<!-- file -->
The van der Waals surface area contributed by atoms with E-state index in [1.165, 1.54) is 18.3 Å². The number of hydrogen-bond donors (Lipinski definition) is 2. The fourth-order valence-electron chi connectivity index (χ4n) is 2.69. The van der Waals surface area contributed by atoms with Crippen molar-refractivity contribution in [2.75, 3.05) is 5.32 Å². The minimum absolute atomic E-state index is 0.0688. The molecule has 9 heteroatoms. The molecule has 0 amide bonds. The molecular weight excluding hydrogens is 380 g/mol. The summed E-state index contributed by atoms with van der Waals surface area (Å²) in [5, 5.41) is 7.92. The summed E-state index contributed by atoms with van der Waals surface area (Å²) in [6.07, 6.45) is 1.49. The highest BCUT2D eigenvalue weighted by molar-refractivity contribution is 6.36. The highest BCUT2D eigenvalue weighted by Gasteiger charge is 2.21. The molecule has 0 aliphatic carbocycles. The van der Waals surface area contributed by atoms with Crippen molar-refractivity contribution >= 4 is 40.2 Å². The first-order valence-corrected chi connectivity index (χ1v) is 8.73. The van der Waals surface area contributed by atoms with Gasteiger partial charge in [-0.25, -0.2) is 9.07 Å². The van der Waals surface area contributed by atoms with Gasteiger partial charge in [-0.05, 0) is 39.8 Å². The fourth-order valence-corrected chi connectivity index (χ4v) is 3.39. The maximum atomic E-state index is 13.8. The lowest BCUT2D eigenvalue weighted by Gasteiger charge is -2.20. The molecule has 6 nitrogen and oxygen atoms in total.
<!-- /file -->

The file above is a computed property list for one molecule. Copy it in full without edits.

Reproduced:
The van der Waals surface area contributed by atoms with E-state index in [1.165, 1.54) is 18.3 Å². The number of hydrogen-bond donors (Lipinski definition) is 2. The fourth-order valence-electron chi connectivity index (χ4n) is 2.69. The van der Waals surface area contributed by atoms with Crippen molar-refractivity contribution in [2.75, 3.05) is 5.32 Å². The minimum absolute atomic E-state index is 0.0688. The molecule has 9 heteroatoms. The molecule has 0 amide bonds. The molecular weight excluding hydrogens is 380 g/mol. The summed E-state index contributed by atoms with van der Waals surface area (Å²) in [5, 5.41) is 7.92. The summed E-state index contributed by atoms with van der Waals surface area (Å²) in [6.07, 6.45) is 1.49. The highest BCUT2D eigenvalue weighted by molar-refractivity contribution is 6.36. The highest BCUT2D eigenvalue weighted by Gasteiger charge is 2.21. The molecule has 0 aliphatic carbocycles. The van der Waals surface area contributed by atoms with Crippen molar-refractivity contribution >= 4 is 40.2 Å². The first-order valence-corrected chi connectivity index (χ1v) is 8.73. The van der Waals surface area contributed by atoms with Gasteiger partial charge in [-0.25, -0.2) is 9.07 Å². The van der Waals surface area contributed by atoms with Gasteiger partial charge in [-0.05, 0) is 39.8 Å². The fourth-order valence-corrected chi connectivity index (χ4v) is 3.39. The maximum atomic E-state index is 13.8. The lowest BCUT2D eigenvalue weighted by Gasteiger charge is -2.20. The molecule has 6 nitrogen and oxygen atoms in total.